We propose to invest $13.5 million over the next two years to strengthen pipeline safety. We will do this by increasing the number of inspections on oil and gas pipelines from 100 to 150, and we will double the number of annual comprehensive audits from three to six, to identify issues before incidents happen. Why? Because we value the importance of economic stewardship. We want our natural resource sector to continue to be the safest and most environmentally responsible in the world.

Our government also recognizes that in order for our business sector to flourish, we must open new markets for it. That is why we will continue to explore free trade agreements with countries around the world. It is the best way for Canada to grow its economy and create jobs.

Our Conservative government recognizes the importance of clean energy and the opportunities available to those who wish to explore this avenue. As such, under the capital cost allowance regime in the income tax system, class 43.2 of Schedule II of the Income Tax Regulations, we will provide an accelerated CCA rate for investment in specified clean energy generation and conservation equipment. Here are some examples: using a renewable energy source such as wind, solar and small hydro; using fuels from waste such as landfill gas, wood waste and manure; and making efficient use of fossil fuels such as in high-efficiency cogeneration systems, which simultaneously produce electricity and useful heat.

This is an exciting opportunity for communities across Canada to look at investing in cogeneration plants that can create electricity and heat from solid waste, as it is something that every community across Canada must deal with on a daily basis. It opens up opportunities for companies across Canada to expand in new technology, which will benefit Canadians for generations to come.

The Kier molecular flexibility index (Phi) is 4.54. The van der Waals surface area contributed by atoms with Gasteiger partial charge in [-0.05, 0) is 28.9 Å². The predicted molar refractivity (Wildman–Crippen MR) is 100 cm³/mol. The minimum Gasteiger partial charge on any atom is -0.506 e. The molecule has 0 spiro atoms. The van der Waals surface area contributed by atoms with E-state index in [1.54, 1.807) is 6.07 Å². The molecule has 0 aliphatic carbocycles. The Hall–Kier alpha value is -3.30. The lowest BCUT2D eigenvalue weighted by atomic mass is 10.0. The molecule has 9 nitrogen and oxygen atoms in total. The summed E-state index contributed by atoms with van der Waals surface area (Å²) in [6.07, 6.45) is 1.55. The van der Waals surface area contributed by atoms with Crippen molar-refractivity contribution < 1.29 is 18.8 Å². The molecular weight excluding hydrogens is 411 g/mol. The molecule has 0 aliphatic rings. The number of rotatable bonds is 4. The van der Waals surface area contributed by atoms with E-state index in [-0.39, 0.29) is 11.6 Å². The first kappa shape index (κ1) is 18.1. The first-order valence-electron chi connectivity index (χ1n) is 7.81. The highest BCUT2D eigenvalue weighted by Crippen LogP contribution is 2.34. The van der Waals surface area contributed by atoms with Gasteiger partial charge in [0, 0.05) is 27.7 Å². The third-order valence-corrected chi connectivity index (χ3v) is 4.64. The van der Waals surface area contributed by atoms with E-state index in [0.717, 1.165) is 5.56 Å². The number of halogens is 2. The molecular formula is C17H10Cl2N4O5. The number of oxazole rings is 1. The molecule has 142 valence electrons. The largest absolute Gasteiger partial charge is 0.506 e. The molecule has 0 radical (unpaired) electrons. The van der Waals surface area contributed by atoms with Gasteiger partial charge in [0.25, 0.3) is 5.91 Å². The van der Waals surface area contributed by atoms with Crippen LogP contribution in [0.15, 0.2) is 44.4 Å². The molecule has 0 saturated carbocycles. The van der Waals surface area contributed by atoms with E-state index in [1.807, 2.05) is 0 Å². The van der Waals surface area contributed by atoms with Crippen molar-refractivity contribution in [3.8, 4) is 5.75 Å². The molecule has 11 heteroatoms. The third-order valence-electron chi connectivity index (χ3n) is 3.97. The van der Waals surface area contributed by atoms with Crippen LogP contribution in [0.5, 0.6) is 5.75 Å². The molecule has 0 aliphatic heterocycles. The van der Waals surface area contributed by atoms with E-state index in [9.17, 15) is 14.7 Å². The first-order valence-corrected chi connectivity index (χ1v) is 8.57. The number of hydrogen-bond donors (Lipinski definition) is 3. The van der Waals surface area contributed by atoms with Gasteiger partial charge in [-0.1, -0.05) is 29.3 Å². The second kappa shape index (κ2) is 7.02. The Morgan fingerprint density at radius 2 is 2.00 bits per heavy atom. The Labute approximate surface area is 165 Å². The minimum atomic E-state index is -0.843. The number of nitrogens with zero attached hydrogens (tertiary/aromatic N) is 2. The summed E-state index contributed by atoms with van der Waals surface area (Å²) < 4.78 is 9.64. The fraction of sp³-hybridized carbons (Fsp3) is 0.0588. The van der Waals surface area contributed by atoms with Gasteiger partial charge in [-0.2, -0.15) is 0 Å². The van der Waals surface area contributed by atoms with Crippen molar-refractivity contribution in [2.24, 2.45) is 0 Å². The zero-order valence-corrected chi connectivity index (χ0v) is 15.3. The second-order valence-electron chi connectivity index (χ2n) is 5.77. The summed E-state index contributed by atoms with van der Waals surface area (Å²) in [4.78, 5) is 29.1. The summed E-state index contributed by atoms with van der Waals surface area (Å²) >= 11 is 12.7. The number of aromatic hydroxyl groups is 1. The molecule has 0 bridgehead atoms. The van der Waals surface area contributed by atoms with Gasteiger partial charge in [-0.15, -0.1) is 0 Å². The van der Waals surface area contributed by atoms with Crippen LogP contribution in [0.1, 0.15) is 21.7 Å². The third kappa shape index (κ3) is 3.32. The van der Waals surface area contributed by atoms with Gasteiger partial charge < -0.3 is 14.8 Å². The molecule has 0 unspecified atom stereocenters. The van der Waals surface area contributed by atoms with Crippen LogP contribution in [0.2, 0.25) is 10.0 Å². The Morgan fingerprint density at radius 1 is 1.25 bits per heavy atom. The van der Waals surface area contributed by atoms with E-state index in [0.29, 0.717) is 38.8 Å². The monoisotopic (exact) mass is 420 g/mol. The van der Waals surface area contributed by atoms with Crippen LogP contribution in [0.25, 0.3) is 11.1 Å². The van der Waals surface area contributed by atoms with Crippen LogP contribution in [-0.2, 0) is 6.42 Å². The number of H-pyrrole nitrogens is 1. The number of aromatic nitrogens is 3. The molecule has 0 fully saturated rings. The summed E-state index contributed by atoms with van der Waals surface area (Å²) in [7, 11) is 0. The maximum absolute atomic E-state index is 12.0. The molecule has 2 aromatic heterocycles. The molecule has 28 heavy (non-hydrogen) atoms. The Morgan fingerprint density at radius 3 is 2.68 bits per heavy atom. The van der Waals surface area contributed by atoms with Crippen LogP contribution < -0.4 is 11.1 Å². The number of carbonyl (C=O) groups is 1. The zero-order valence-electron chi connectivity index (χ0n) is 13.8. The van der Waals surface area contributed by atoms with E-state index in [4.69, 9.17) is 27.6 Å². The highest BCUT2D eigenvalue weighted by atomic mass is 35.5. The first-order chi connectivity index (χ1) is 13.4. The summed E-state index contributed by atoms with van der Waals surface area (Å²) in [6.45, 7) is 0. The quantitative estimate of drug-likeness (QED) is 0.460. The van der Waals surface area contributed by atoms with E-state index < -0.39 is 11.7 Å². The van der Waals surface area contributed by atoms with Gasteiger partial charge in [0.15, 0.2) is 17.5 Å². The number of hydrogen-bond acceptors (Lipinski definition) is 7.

Finally, I am extremely pleased that our government will invest $150 million over the next two years to support repairs and improvements to existing community facilities. This will be done under the community infrastructure improvement fund. As a former mayor, I can say that keeping community facilities updated is vitally important to ensure they can be used in a safe and efficient manner. Every community in Canada can benefit from this program, and in turn it will promote healthy and vibrant cities and towns from coast to coast to coast.

This touches on just a small portion of the economic action plan 2012. I am proud to be part of a government that continues to focus on jobs, growth and the economy. This is what Canadians want us to do: be responsible, forward-thinking and prudent.

Jobs, Growth and Long-Term Prosperity ActGovernment Orders

12:05 p.m.

NDP

Anne Minh-Thu Quach NDP Beauharnois—Salaberry, QC

Mr. Speaker, with all due respect to my Conservative colleague, I would like to point out a glaring contradiction in his speech. He just said that the budget seeks to reduce conflicts between environmental assessments, but Bill C-38 does exactly the opposite by allowing cabinet to overrule the National Energy Board's assessments. The NEB approves or rejects projects, but cabinet could overrule those decisions. What is more, Bill C-38 limits the review timelines for the NEB and the Canadian Nuclear Safety Commission. That is serious. Canadians need more safety, not less.